We’ve previously covered the topic of Ohio attorney professional ethics relating to House Bill 523 and the coming medical marijuana industry in Ohio. Well, today Ohio lawyers received the much-anticipated advisory opinion from the Board of Professional Conduct and it was…. less than encouraging.
I’m on the road coming back from an oral argument in central Ohio (I pulled over at a McDonald’s to write this, don’t worry), so I’ll hit the bullet points here and provide more in-depth analysis at a later time. Suffice it to say that the Board has chosen to follow the lead of the state’s that have drastically limited (if not outright prohibited) lawyer involvement in the marijuana industry.
From the opinion:
Under Prof.Cond.R. 1.2(d), a lawyer cannot deliver legal services to assist a client in the establishment and operation of a state regulated marijuana enterprise that is illegal under federal law. The types of legal services that cannot be provided under the rule include, but are not limited to, the completion and filing of marijuana license applications, negotiations with regulated individuals and businesses, representation of clients before state regulatory boards responsible for the regulation of medical marijuana, the drafting and negotiating of contracts with vendors for resources or supplies, the drafting of lease agreements for property to be used in the cultivation, processing, or sale of medical marijuana, commercial paper, tax, zoning, corporate entity formation, and statutory agent services. See also, Colo. Op. 125 (2013). Similarly, a lawyer cannot represent a property owner, lessor, supplier or business in transactions with a marijuana regulated entity, if the lawyer knows the transferred property, facilities, goods or supplies will be used to engage in conduct that is illegal under federal law. Even though the completion of any of these services or transactions may be permissible under Ohio law, and a lawyer’s assistance can facilitate their completion, the lawyer ultimately would be assisting the client in engaging in conduct that the lawyer knows to be illegal under federal law.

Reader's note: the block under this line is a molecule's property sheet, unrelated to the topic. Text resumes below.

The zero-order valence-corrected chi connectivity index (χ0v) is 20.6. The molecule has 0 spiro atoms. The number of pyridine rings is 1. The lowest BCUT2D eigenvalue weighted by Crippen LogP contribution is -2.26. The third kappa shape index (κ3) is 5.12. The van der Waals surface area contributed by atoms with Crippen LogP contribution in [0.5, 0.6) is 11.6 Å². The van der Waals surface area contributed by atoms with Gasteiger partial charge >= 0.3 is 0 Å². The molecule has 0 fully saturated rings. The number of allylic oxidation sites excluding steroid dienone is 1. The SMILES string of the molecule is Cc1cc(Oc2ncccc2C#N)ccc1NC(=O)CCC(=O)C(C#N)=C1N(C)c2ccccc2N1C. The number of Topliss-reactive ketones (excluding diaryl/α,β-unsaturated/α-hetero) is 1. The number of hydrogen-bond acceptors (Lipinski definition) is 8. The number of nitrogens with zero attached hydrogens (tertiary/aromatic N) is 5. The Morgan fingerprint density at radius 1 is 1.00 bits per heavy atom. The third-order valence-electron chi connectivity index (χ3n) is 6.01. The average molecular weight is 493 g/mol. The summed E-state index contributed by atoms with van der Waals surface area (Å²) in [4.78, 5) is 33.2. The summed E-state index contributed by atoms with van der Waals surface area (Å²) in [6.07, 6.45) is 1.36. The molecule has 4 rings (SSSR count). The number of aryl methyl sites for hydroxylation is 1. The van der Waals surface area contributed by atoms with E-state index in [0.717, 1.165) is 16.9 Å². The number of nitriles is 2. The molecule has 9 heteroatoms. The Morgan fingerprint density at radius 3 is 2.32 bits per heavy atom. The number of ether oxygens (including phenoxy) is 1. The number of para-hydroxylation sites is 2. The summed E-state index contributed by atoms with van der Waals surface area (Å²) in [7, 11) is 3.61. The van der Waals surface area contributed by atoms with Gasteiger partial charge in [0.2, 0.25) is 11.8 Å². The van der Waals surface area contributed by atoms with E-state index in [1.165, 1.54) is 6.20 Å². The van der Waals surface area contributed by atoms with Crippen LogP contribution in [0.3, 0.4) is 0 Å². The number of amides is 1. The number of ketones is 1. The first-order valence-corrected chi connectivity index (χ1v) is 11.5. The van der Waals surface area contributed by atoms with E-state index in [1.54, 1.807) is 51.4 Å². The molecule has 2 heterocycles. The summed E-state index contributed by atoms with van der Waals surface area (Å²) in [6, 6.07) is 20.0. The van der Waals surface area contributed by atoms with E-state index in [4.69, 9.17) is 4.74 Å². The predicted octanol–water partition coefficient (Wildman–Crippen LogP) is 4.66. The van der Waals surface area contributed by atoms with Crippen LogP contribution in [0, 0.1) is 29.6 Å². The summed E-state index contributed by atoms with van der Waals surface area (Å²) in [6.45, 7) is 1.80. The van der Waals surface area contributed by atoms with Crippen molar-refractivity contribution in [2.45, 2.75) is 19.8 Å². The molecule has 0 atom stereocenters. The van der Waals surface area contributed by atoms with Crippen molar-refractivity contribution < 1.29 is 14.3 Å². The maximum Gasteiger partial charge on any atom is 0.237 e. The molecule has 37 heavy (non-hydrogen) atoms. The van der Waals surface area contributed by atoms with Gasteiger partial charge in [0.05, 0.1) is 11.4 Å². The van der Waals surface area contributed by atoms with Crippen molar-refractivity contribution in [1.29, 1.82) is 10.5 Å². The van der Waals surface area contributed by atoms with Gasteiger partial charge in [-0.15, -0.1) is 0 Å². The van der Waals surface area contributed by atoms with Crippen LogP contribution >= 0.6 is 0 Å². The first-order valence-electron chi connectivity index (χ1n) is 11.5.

However, there is a range of conduct that the Board has deemed to be permitted:
[The current Rule] permits a lawyer to explain to the client the conflict that currently exists between state and federal law, the consequences of engaging in conduct that is permissible under Ohio law but contrary to federal law, and the likelihood of federal enforcement given the policies of the current administration. A lawyer may counsel and advise a client regarding the scope and general requirements of the Ohio medical marijuana law, the meaning of its provisions, and how the law would be applied to a client’s proposed conduct. A lawyer also can advise a client concerning good faith arguments regarding the validity of the federal or state law and its application to the client’s proposed conduct.
In addition to the permissible range of advice permitted under Prof.Cond.R. 1.2(d), the rule does not preclude a lawyer from representing a client charged with violating the state medical marijuana law, representing a professional license holder before state licensing boards, representing an employee in a wrongful discharge action due to medical marijuana use, or aiding a government client in the implementation and administration of the state’s regulated licensing program. With regard to the latter, lawyers assisting a government client at the state or local level in the establishment, operation, or implementation of the state medical marijuana regulatory system are not advising or assisting the client in conduct that directly violates federal law. The state or a local government is not directly involved in the sale, processing, or dispensing of medical marijuana prohibited by federal law, even though it is arguably enabling the conduct through the issuance of licenses and the maintenance of its regulatory system.
It appears, therefore, that until the Ohio Supreme Court amends the Rules of Professional Conduct Ohio marijuana businesses will be forced to operate without many of the kinds of professional legal advice that lawyers provide to clients in other industries. This result is simply untenable over the long term, given the regulated nature of the industry and the need for competent legal counsel.
I will follow up with an update on the course forward for Ohio lawyers and their clients in the medical marijuana industry.
A link to the full opinion can be found by clicking here.